Pontificia Universidad Católica de Chile Pontificia Universidad Católica de Chile


Revista : The Geology of Chile, British Geological Society
Tipo de publicación : Otros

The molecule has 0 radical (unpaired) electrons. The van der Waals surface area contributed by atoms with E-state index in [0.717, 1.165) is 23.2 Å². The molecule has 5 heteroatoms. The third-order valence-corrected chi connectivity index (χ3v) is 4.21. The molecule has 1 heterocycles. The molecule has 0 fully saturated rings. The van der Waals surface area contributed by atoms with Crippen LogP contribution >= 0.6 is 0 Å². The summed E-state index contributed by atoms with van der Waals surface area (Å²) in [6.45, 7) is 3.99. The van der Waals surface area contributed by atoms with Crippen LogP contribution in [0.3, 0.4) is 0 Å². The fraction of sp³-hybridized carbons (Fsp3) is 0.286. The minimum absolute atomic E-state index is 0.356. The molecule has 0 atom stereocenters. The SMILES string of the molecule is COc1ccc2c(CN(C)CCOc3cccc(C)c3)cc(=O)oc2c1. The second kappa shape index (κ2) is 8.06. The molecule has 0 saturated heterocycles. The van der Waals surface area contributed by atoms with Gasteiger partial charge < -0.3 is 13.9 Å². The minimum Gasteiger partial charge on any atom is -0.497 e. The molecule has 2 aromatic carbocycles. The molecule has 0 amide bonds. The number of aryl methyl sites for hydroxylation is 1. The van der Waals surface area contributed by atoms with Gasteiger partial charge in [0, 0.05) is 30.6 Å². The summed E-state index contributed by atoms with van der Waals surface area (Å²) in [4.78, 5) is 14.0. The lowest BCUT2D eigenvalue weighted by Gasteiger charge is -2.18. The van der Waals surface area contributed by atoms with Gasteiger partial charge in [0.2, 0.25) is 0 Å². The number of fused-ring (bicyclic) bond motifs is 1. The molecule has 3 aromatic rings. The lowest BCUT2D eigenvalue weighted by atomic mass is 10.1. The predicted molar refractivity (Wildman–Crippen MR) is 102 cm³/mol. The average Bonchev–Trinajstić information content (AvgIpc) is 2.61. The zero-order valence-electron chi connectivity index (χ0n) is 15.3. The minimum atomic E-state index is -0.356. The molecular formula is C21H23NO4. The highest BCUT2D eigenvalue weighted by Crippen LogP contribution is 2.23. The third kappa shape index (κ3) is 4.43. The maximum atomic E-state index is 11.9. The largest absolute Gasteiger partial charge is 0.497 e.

This chapter examines the main characteristics of surface waters and groundwater deposits in Chile. The extreme variations in Chilean climate are reflected directly by huge differences in hydrological conditions, from the deserts of the north to the temperate rainforests of the south. The mountainous geomorphology, the presence of major basins, and the influence of the Pacific Ocean and the South Pole on oceanic currents and air masses, all also affect water distribution across the country. Anthropogenic demand for water resources, mostly for municipal wastewater, industry and agriculture, has created pollution problems that are currently being dealt with by application of new environmental legislation. Such problems are particularly acute in the north, where scarce water deposits, already commonly contaminated by naturally occurring metalliferous deposits, have been affected by extensive mining operations. In the centre of the country, where most of the population lives, the main challenges to a high quality water supply have been more associated with treating municipal wastewater. Further south, threats to clean water resources are often associated with effluents from cellulose plants and aquaculture.